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Clinical Decisionmaking

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Following up on abnormal test results is challenging for busy doctors who view hundreds of results a week

Failure to follow up on an abnormal test result not only jeopardizes a patient's health, it also may lead to malpractice claims. This presents a serious and challenging problem for busy doctors, some of whom review as many as 800 pieces of chemistry or hematology data, 40 radiology reports, and 12 pathology reports a week. For example, in a recent survey, 83 percent of doctors said that they had reviewed at least one test result in the preceding 2 months that they wished they had known about earlier. Nearly one in five primary care doctors said that this type of delay had happened five or more times during the previous 2 months.

Despite spending an average of 74 minutes per day reviewing test results, informing patients about results, and developing followup plans (and in many cases designating a staff member to screen test results for abnormalities), only 41 percent of doctors were satisfied with how they managed test results. Only 52 percent of physicians surveyed kept a record of tests ordered, and just 32 percent reported having a system to detect whether a patient had missed a test. For instance, only 39 percent had a mechanism to ensure that a patient with a marginally abnormal mammogram received a followup mammogram within 6 months.

Most physicians said they would welcome tools to help them generate test result letters to patients, prioritize their workflow, and track test orders to completion, according to researchers from Brigham and Women's Hospital, Nashville VA Medical Center, and Massachusetts General Hospital.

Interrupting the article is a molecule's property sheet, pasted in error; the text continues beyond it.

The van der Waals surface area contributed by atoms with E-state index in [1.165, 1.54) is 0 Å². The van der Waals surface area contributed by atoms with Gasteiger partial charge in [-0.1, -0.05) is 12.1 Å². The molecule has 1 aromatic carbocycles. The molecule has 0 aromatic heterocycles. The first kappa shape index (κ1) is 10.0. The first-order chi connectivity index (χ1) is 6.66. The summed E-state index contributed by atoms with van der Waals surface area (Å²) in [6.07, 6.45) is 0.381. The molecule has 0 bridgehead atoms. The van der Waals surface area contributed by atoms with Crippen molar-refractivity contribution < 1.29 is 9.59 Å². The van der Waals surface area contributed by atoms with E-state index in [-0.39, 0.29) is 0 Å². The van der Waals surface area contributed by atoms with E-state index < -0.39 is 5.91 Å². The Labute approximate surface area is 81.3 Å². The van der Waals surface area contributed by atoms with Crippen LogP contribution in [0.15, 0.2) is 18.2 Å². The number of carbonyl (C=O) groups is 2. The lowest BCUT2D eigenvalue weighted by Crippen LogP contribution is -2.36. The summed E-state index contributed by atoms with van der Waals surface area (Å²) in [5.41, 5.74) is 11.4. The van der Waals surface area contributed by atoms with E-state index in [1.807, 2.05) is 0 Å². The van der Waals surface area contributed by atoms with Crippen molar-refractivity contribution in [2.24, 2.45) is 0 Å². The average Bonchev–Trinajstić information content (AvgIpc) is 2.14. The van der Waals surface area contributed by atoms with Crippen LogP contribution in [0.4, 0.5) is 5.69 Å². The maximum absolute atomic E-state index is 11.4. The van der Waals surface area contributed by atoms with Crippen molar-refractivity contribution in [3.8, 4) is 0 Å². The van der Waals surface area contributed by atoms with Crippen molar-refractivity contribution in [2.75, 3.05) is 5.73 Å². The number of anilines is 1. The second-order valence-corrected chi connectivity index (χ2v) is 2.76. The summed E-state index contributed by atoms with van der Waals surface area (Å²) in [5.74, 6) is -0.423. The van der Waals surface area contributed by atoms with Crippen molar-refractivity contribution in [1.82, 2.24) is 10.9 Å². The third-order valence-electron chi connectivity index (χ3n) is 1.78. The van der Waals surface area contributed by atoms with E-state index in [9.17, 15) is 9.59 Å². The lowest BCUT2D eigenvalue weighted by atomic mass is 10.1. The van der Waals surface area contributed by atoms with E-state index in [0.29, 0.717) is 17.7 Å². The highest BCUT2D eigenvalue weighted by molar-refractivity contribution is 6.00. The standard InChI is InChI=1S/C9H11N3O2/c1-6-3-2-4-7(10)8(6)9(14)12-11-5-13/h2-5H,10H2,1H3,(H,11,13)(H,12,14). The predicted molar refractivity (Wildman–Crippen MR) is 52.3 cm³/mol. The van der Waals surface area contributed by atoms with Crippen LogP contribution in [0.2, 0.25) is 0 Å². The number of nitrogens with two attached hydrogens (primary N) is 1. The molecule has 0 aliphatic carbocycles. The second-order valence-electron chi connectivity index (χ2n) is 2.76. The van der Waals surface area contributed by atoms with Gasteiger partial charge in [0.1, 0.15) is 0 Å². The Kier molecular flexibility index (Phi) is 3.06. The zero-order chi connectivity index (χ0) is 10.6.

In the study, which was supported in part by the Agency for Healthcare Research and Quality (HS11046), the researchers surveyed 168 physicians working in 15 internal medicine practices affiliated with two large urban teaching hospitals about their test result review systems, time spent and satisfaction with managing test results, delays in reviewing results, and desired features in a new test result management system. Brigham and Women's Hospital and Massachusetts General Hospital now use an electronic system that collects patients' test results in one place, similar to an E-mail in-box. The system highlights abnormal results, so that the doctor can review them first.

For more information, see "I wish I had seen this test result earlier!" by Eric G. Poon, M.D., M.P.H., Tejal K. Gandhi, M.D., M.P.H., Thomas D. Sequist, M.D., and others, in the November 8, 2004, Archives of Internal Medicine 164, pp. 2223-2228.

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